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Comment: OpenOffice's Tale of Two Cities

The H Open - Failure in Freiburg, success in Munich. Experiences with open source software in the public sector couldn't be more different. If there's a lesson to be drawn from this, it's "go the whole hog or not at all".

At first sight it looks pretty straightforward – a licence for Microsoft Office Professional 2010 costs just under €400. Add that up over 10,000 workplaces (as is the case in Munich's city administration) and it comes to more than €4 million. For open source alternatives OpenOffice and LibreOffice, by contrast, licensing costs are zero, so you've saved at least €4 million. In view of the state of public finances, you'd think that would be the end of the discussion.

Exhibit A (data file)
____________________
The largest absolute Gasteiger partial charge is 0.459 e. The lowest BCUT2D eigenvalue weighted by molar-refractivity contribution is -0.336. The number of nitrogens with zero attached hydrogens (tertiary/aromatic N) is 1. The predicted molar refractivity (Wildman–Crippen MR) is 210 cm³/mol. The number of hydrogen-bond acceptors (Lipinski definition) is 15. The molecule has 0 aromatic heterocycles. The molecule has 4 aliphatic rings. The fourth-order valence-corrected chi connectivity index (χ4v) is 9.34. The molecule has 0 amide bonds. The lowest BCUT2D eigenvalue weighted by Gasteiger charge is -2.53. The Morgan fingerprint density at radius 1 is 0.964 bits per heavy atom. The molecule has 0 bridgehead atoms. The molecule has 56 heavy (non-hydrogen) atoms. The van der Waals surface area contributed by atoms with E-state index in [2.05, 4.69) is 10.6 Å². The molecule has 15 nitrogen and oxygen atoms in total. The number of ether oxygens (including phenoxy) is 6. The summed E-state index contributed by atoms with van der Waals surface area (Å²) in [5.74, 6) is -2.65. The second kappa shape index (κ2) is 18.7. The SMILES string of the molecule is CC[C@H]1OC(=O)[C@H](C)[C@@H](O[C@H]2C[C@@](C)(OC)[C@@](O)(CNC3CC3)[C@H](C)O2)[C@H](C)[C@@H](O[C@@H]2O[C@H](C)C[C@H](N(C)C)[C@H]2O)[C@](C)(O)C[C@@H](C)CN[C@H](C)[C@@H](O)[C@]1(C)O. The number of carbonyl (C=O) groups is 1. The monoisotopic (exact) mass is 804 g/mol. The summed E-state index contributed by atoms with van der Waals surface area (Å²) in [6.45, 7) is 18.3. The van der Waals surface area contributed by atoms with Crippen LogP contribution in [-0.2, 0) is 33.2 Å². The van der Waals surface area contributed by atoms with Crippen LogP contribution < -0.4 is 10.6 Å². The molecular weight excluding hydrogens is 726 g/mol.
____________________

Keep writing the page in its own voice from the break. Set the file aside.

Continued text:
But it's not. Companies and other organisations that buy large numbers of licences do, of course, enjoy significantly lower prices, benefiting from Microsoft's volume licensing programme. Specific figures are hard to come by, but if you're paying three figure prices for five figure volumes of Microsoft Office, you probably need to work on your negotiating skills. Licensing costs also need to be seen in relation to overall costs for each workplace. If an administrator earns €25 per hour, just a few hours of lost productivity per year can quickly negate any savings on licensing costs.